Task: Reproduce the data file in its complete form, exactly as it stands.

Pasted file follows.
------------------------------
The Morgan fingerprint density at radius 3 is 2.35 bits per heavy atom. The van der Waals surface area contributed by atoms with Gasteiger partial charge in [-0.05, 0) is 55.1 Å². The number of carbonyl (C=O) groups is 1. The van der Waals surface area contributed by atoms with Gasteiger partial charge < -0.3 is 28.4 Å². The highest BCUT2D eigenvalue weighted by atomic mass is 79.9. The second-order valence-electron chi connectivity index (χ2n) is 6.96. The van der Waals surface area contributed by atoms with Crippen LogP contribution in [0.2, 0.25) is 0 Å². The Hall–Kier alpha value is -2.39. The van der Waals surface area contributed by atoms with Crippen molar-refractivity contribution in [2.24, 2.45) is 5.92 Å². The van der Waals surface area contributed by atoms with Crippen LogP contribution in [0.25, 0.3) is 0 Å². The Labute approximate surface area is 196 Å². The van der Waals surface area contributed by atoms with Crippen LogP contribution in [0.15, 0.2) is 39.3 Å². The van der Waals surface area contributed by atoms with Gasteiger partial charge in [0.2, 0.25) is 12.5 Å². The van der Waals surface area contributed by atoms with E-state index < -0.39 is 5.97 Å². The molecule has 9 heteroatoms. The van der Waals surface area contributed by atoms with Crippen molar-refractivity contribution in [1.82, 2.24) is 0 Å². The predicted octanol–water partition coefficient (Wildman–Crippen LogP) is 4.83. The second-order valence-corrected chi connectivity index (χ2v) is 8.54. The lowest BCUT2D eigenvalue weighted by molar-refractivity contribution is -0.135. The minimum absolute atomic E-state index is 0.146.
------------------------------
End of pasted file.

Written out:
The Morgan fingerprint density at radius 3 is 2.35 bits per heavy atom. The van der Waals surface area contributed by atoms with Gasteiger partial charge in [-0.05, 0) is 55.1 Å². The number of carbonyl (C=O) groups is 1. The van der Waals surface area contributed by atoms with Gasteiger partial charge < -0.3 is 28.4 Å². The highest BCUT2D eigenvalue weighted by atomic mass is 79.9. The second-order valence-electron chi connectivity index (χ2n) is 6.96. The van der Waals surface area contributed by atoms with Crippen LogP contribution in [0.2, 0.25) is 0 Å². The Hall–Kier alpha value is -2.39. The van der Waals surface area contributed by atoms with Crippen molar-refractivity contribution in [2.24, 2.45) is 5.92 Å². The van der Waals surface area contributed by atoms with Crippen LogP contribution in [0.25, 0.3) is 0 Å². The Labute approximate surface area is 196 Å². The van der Waals surface area contributed by atoms with Crippen LogP contribution in [0.15, 0.2) is 39.3 Å². The van der Waals surface area contributed by atoms with Gasteiger partial charge in [0.2, 0.25) is 12.5 Å². The van der Waals surface area contributed by atoms with E-state index < -0.39 is 5.97 Å². The molecule has 9 heteroatoms. The van der Waals surface area contributed by atoms with Crippen molar-refractivity contribution in [1.82, 2.24) is 0 Å². The predicted octanol–water partition coefficient (Wildman–Crippen LogP) is 4.83. The second-order valence-corrected chi connectivity index (χ2v) is 8.54. The lowest BCUT2D eigenvalue weighted by molar-refractivity contribution is -0.135. The minimum absolute atomic E-state index is 0.146.